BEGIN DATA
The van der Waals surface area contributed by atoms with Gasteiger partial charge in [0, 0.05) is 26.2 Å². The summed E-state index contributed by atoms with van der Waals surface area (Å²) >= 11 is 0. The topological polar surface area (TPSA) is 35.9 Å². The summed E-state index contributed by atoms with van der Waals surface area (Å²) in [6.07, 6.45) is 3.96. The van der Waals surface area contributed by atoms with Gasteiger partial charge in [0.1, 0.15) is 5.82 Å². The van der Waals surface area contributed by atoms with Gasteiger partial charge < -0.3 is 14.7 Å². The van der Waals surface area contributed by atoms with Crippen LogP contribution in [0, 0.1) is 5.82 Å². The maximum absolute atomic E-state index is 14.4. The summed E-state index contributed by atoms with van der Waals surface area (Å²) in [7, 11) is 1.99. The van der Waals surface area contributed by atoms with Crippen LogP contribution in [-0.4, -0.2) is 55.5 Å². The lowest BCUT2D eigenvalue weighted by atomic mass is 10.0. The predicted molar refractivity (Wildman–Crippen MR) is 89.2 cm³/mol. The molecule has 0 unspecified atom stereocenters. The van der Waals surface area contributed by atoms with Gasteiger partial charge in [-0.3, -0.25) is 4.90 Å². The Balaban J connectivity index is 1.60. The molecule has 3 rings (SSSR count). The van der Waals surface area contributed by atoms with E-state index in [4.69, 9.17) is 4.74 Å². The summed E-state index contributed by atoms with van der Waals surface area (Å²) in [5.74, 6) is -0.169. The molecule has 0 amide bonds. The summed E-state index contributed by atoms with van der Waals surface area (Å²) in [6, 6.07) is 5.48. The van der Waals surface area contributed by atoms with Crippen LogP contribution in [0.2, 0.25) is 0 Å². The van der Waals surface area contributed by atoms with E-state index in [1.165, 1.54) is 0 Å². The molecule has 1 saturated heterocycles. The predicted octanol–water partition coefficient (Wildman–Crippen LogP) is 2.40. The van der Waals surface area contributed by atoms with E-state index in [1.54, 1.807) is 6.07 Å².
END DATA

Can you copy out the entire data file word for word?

The van der Waals surface area contributed by atoms with Gasteiger partial charge in [0, 0.05) is 26.2 Å². The summed E-state index contributed by atoms with van der Waals surface area (Å²) >= 11 is 0. The topological polar surface area (TPSA) is 35.9 Å². The summed E-state index contributed by atoms with van der Waals surface area (Å²) in [6.07, 6.45) is 3.96. The van der Waals surface area contributed by atoms with Gasteiger partial charge in [0.1, 0.15) is 5.82 Å². The van der Waals surface area contributed by atoms with Gasteiger partial charge < -0.3 is 14.7 Å². The van der Waals surface area contributed by atoms with Crippen LogP contribution in [0, 0.1) is 5.82 Å². The maximum absolute atomic E-state index is 14.4. The summed E-state index contributed by atoms with van der Waals surface area (Å²) in [7, 11) is 1.99. The van der Waals surface area contributed by atoms with Crippen LogP contribution in [-0.4, -0.2) is 55.5 Å². The lowest BCUT2D eigenvalue weighted by atomic mass is 10.0. The predicted molar refractivity (Wildman–Crippen MR) is 89.2 cm³/mol. The molecule has 0 unspecified atom stereocenters. The van der Waals surface area contributed by atoms with Gasteiger partial charge in [-0.3, -0.25) is 4.90 Å². The Balaban J connectivity index is 1.60. The molecule has 3 rings (SSSR count). The van der Waals surface area contributed by atoms with E-state index in [4.69, 9.17) is 4.74 Å². The summed E-state index contributed by atoms with van der Waals surface area (Å²) in [5.74, 6) is -0.169. The molecule has 0 amide bonds. The summed E-state index contributed by atoms with van der Waals surface area (Å²) in [6, 6.07) is 5.48. The van der Waals surface area contributed by atoms with Crippen LogP contribution in [0.2, 0.25) is 0 Å². The van der Waals surface area contributed by atoms with E-state index in [1.165, 1.54) is 0 Å². The molecule has 1 saturated heterocycles. The predicted octanol–water partition coefficient (Wildman–Crippen LogP) is 2.40. The van der Waals surface area contributed by atoms with E-state index in [1.54, 1.807) is 6.07 Å².